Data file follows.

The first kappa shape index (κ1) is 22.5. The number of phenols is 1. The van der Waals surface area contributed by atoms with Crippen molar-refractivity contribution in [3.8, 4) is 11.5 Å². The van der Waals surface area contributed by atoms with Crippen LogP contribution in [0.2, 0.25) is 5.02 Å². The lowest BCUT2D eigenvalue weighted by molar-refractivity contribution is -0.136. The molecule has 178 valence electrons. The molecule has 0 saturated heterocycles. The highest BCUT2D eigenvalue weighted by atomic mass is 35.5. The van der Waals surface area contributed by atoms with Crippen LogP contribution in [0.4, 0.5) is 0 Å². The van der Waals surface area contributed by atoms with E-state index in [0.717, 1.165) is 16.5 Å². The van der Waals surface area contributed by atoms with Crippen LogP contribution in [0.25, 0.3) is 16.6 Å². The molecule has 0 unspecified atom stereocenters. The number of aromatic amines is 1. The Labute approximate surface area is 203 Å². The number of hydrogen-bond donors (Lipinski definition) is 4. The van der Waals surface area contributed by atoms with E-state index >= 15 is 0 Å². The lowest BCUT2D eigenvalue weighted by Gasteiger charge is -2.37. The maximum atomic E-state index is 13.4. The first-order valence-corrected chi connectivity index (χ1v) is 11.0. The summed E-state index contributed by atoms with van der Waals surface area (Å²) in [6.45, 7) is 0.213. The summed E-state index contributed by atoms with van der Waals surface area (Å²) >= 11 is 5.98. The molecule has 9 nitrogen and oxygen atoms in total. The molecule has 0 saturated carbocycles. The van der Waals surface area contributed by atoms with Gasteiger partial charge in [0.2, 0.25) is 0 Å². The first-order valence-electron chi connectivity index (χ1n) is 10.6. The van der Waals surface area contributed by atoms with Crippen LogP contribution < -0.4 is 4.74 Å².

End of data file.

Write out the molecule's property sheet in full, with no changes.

The first kappa shape index (κ1) is 22.5. The number of phenols is 1. The van der Waals surface area contributed by atoms with Crippen molar-refractivity contribution in [3.8, 4) is 11.5 Å². The van der Waals surface area contributed by atoms with Crippen LogP contribution in [0.2, 0.25) is 5.02 Å². The lowest BCUT2D eigenvalue weighted by molar-refractivity contribution is -0.136. The molecule has 178 valence electrons. The molecule has 0 saturated heterocycles. The highest BCUT2D eigenvalue weighted by atomic mass is 35.5. The van der Waals surface area contributed by atoms with Crippen LogP contribution in [0.4, 0.5) is 0 Å². The van der Waals surface area contributed by atoms with E-state index in [0.717, 1.165) is 16.5 Å². The van der Waals surface area contributed by atoms with Crippen LogP contribution in [0.25, 0.3) is 16.6 Å². The molecule has 0 unspecified atom stereocenters. The number of aromatic amines is 1. The Labute approximate surface area is 203 Å². The number of hydrogen-bond donors (Lipinski definition) is 4. The van der Waals surface area contributed by atoms with E-state index >= 15 is 0 Å². The lowest BCUT2D eigenvalue weighted by Gasteiger charge is -2.37. The maximum atomic E-state index is 13.4. The first-order valence-corrected chi connectivity index (χ1v) is 11.0. The summed E-state index contributed by atoms with van der Waals surface area (Å²) in [6.45, 7) is 0.213. The summed E-state index contributed by atoms with van der Waals surface area (Å²) >= 11 is 5.98. The molecule has 9 nitrogen and oxygen atoms in total. The molecule has 0 saturated carbocycles. The van der Waals surface area contributed by atoms with Gasteiger partial charge in [0.2, 0.25) is 0 Å². The first-order valence-electron chi connectivity index (χ1n) is 10.6. The van der Waals surface area contributed by atoms with Crippen LogP contribution < -0.4 is 4.74 Å².